Date Tags hiking / pct

Visited the beautiful Whitewater Preserve, then decide to really escape the heat and run for the hills.

  • Date: Sunday March 29, 2015
  • Miles hiked: 16.69
  • Miles covered: PCT miles 209.48 to 226.17
  • Weather Report: Low 42, High 96. Sunny, dry, a slight breeze.
  • Wildlife seen: Just one rattlesnake
  • Obsession of the day: Getting into the hills to beat the heat
  • Earworm: Changing of the Guard, Steely Dan. Queremos Paz, Gotan Project

After a delicious and caloric breakfast at Elmers, Chris dropped me off at Railroad Ave right were he picked me up, at mile 209.48. It was only 8am, but already 80 degrees, and after our goodbyes I headed north under I-10 towards the mountains.

I decided to skip Ziggy & The Bear, it being 8am on a Sunday, and put up the umbrella and headed for the hills. I wanted to get at least 1000 feet higher--and 5 degrees cooler, and I thought I'd stop at the Whitewater Preserve for lunch and make it a short day.

So away I went, climbing up the alluvial fans into the Mesa wind farm. About twenty minutes into the hike, I almost stepped on a rattlesnake (#4), but it coiled up and I backed up and circled around it.

I was feeling good, well rested, and happy after the day in Palm Springs and the visit with Chris. The feet are settling down; none of the toe bits hurt like they had over the past few days--at one point somewhere near Anza (mile 144) I said "gee, why don't I just amputate my little toes? They're such a literal pain, and I wouldn't miss them." They're fine and happy, but three new blisters around my heels are making me tiptoe more than I should. Oh well, it's all transient (like me), they'll harden up soon enough.

As the trail headed through the wind farm, it was oddly quiet without as much of a whisper of a breeze down in the canyon below the turbines up on the hills. Most of the turbines were still, except for maybe one out of ten, and they combined to make this woeful odd beat frequency that sounded like a dying mourning dove; a curious ambient soundtrack. The temperature climbed into the low 90's, but I was cool in the shade of my umbrella and was humming some instrumental nuevo tango earworm that fit the landscape and my mood ("Queremos Paz", if you're really that curious. )

After the wind farm, the trail worked its way up and over a narrow gap and crossed broad grassy hillsides before decending down to the Whitewater Preserve. I was looking forward to the lushness and a cool shady campsite at the preserve after 8 easy miles.

And the preserve was a beautiful oasis... and pretty crowded. It was a Sunday, and there were heaps of families were picnicking and splashing in a little wading pool and sprawling out across the tables under the leafy green sycamores. It was a really well-kept place; I wandered into the visitor center and found Pink Panther and Big Dog.

Big Dog wasn't doing so well--bad tummy ache and he threw up a bit down the trail, and Pink Panther had raced ahead to get a bit of help. He guessed he had probably eaten something bad out of a hiker box, like a chicken flavored MRE or something, and was paying the price. They set up camp in the far south reaches of the lawn; I joined them and we chatted for an hour or so.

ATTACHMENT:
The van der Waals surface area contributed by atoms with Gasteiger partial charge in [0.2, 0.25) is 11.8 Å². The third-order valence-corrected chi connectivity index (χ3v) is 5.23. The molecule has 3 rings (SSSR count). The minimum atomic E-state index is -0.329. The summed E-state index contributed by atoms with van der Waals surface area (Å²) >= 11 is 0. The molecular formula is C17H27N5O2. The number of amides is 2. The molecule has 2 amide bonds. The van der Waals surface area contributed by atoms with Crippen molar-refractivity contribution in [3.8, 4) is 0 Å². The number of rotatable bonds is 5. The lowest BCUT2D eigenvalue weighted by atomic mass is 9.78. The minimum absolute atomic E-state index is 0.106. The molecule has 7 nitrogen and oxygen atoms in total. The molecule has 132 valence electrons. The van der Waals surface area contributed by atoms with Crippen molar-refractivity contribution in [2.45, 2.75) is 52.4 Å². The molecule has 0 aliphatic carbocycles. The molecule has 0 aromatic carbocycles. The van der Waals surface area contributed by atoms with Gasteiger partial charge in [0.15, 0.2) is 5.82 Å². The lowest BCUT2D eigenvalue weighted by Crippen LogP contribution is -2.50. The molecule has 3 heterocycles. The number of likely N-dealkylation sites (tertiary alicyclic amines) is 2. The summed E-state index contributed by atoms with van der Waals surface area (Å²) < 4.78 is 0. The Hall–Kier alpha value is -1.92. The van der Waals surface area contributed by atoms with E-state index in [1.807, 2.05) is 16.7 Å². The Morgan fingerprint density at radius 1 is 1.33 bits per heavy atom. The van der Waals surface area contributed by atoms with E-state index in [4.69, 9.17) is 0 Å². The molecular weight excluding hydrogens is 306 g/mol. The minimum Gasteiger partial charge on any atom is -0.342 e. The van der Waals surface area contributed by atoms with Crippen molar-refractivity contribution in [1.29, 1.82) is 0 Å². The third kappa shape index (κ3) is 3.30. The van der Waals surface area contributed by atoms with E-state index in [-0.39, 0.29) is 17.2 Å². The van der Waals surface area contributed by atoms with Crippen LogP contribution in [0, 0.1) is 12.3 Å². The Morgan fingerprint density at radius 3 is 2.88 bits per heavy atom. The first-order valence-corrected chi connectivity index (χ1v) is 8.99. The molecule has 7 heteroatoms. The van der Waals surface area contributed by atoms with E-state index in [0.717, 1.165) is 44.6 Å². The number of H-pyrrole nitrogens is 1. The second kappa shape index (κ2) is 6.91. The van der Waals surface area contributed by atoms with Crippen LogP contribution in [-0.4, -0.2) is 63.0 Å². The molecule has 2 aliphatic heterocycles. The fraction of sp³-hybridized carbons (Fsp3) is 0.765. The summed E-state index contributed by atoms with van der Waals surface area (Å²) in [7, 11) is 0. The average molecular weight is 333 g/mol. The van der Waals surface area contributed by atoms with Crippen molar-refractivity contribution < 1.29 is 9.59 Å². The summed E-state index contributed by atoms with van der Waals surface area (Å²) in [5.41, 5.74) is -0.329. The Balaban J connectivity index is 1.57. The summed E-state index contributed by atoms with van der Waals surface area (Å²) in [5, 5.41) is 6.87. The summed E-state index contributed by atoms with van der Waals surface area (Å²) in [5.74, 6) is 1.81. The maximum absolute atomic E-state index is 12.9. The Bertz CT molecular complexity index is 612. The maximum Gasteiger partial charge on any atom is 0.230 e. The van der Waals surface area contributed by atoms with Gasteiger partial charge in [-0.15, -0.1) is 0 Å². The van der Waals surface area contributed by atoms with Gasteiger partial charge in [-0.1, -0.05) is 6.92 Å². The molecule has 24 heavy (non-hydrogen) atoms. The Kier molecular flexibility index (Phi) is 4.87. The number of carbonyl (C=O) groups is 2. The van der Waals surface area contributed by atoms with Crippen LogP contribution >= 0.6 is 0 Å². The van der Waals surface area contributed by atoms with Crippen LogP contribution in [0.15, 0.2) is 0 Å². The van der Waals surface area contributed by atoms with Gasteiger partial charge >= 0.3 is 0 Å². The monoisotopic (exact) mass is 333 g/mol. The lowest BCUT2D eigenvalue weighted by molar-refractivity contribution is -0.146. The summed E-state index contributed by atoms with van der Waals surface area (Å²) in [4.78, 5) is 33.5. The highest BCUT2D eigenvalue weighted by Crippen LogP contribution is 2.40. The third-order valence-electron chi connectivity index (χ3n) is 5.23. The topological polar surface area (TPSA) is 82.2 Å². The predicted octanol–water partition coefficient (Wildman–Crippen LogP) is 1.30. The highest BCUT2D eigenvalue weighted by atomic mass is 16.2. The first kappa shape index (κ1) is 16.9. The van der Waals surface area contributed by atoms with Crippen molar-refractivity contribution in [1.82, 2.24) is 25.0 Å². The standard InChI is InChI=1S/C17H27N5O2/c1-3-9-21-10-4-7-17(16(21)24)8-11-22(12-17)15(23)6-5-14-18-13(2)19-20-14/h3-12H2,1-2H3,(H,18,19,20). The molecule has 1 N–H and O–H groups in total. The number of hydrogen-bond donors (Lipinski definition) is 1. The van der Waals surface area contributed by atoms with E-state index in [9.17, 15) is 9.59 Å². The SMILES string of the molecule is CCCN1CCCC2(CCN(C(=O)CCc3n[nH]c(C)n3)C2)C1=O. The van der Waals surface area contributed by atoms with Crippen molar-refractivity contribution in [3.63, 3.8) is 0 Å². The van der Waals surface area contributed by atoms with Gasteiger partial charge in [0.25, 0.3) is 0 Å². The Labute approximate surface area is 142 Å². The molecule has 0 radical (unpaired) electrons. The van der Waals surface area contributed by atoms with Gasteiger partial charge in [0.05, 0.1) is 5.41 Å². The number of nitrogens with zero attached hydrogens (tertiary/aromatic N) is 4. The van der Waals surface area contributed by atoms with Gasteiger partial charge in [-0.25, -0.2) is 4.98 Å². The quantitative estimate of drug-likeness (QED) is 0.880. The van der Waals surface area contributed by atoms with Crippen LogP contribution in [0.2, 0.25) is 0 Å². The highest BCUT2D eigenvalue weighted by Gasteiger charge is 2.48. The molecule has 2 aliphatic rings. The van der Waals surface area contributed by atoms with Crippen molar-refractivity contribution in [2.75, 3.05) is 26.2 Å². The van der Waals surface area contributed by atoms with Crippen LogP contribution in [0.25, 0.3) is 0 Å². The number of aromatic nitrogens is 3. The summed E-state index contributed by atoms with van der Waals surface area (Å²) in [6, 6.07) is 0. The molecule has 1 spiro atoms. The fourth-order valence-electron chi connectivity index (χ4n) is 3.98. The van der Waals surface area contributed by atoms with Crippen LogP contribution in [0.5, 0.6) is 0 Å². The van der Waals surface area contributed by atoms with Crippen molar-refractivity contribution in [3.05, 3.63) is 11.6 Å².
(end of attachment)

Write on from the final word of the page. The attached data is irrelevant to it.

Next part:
Pink Panther was a hoot. She enviously eyed all the picnic food, and tried yogiing some watermelon: "Hi, I'm Teresa and I'm from Texas. That watermelon sure looks tasty. Want to be my friend?" It was greatly amusing to watch. She sure wanted some fried chicken, and went scouting a bit but came back empty handed.

I wasn't quite feeling like sticking around--hey, there's four hours of sunlight left!--so I said my goodbyes and kept on heading up the trail. It was pleasantly warm under the umbrella but not hot, my little thermometer read a pretty consistent 92 degrees and with the super low humidity and the breeze I felt cool and dry.

The trail worked its way up the broad river wash? valley? I'm not sure what to call it... then a couple of hours before sunset it headed up and across a ridgeline, rising to 3000 feet elevation and becoming pleasantly mild. The low angle of the sunlight and the shadows and the dry clear air made the scenery especially pretty, and after scampering across the ridge for a few miles the trail dropped me into Mission Creek, where I saw actual water, yay.

It was almost sunset, and from the ridge I couldn't see any tents, yay. Hiking and stopping right around sunset has a couple of benefits--you not only take full advantage of daylight, but you can place your camp where you want, avoiding or joining others as your mood fits. And while I sometimes wish there were more people on the trail to camp with, I also know that I get a better nights sleep when I'm not woken up by someone coughing or snoring or unzipping their tent in the middle of the night for a call of nature. Earplugs should probably be on anyone's PCT pack list--an item not found on most backpacker gear lists.

Right as the sunlight was fading, I found a good campsite under a cottonwood, then a minute further I found a great campsite under a sycamore at the creek crossing. It even came with a nice log seat with a backrest, courtesy of some forgotten flash flood. Time for dinner and sleep... and plan my water stops for the next day.